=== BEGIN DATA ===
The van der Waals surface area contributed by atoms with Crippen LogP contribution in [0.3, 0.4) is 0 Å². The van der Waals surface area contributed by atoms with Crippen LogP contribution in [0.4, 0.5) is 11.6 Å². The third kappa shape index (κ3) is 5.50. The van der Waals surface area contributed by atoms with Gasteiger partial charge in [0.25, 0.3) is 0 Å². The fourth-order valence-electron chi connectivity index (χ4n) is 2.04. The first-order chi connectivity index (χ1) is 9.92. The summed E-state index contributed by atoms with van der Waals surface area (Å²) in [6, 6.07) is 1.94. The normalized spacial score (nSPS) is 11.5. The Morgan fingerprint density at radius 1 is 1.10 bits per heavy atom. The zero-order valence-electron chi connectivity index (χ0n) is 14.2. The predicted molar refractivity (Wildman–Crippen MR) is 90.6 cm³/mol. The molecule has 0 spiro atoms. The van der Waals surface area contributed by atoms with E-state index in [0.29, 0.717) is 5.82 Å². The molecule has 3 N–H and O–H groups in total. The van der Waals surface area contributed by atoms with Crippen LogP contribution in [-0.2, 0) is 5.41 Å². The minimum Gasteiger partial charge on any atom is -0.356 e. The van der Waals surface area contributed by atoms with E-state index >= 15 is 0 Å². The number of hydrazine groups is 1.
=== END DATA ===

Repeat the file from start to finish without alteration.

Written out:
The van der Waals surface area contributed by atoms with Crippen LogP contribution in [0.3, 0.4) is 0 Å². The van der Waals surface area contributed by atoms with Crippen LogP contribution in [0.4, 0.5) is 11.6 Å². The third kappa shape index (κ3) is 5.50. The van der Waals surface area contributed by atoms with Gasteiger partial charge in [0.25, 0.3) is 0 Å². The fourth-order valence-electron chi connectivity index (χ4n) is 2.04. The first-order chi connectivity index (χ1) is 9.92. The summed E-state index contributed by atoms with van der Waals surface area (Å²) in [6, 6.07) is 1.94. The normalized spacial score (nSPS) is 11.5. The Morgan fingerprint density at radius 1 is 1.10 bits per heavy atom. The zero-order valence-electron chi connectivity index (χ0n) is 14.2. The predicted molar refractivity (Wildman–Crippen MR) is 90.6 cm³/mol. The molecule has 0 spiro atoms. The van der Waals surface area contributed by atoms with E-state index in [0.29, 0.717) is 5.82 Å². The molecule has 3 N–H and O–H groups in total. The van der Waals surface area contributed by atoms with Crippen LogP contribution in [-0.2, 0) is 5.41 Å². The minimum Gasteiger partial charge on any atom is -0.356 e. The van der Waals surface area contributed by atoms with E-state index >= 15 is 0 Å². The number of hydrazine groups is 1.